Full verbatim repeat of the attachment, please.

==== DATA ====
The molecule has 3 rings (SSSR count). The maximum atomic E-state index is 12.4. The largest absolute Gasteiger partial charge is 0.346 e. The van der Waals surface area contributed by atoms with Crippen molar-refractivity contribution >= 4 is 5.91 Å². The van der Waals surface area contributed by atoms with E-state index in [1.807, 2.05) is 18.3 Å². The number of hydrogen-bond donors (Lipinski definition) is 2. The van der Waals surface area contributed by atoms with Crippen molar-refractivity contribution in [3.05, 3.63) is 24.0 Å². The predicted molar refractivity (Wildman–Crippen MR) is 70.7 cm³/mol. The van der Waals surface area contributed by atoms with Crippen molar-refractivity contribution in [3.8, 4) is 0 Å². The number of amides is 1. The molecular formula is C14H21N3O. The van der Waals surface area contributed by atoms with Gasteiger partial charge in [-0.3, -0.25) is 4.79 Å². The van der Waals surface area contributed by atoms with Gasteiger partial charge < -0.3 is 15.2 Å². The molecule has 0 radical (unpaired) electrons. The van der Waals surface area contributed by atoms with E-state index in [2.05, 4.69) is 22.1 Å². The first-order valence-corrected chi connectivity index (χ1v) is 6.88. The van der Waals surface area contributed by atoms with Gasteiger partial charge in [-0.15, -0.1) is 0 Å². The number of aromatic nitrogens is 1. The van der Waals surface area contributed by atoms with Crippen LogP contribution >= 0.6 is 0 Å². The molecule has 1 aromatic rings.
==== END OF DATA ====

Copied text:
The molecule has 3 rings (SSSR count). The maximum atomic E-state index is 12.4. The largest absolute Gasteiger partial charge is 0.346 e. The van der Waals surface area contributed by atoms with Crippen molar-refractivity contribution >= 4 is 5.91 Å². The van der Waals surface area contributed by atoms with E-state index in [1.807, 2.05) is 18.3 Å². The number of hydrogen-bond donors (Lipinski definition) is 2. The van der Waals surface area contributed by atoms with Crippen molar-refractivity contribution in [3.05, 3.63) is 24.0 Å². The predicted molar refractivity (Wildman–Crippen MR) is 70.7 cm³/mol. The van der Waals surface area contributed by atoms with Crippen molar-refractivity contribution in [3.8, 4) is 0 Å². The number of amides is 1. The molecular formula is C14H21N3O. The van der Waals surface area contributed by atoms with Gasteiger partial charge in [-0.3, -0.25) is 4.79 Å². The van der Waals surface area contributed by atoms with Gasteiger partial charge < -0.3 is 15.2 Å². The molecule has 0 radical (unpaired) electrons. The van der Waals surface area contributed by atoms with E-state index in [2.05, 4.69) is 22.1 Å². The first-order valence-corrected chi connectivity index (χ1v) is 6.88. The van der Waals surface area contributed by atoms with Gasteiger partial charge in [-0.15, -0.1) is 0 Å². The number of aromatic nitrogens is 1. The van der Waals surface area contributed by atoms with Crippen LogP contribution >= 0.6 is 0 Å². The molecule has 1 aromatic rings.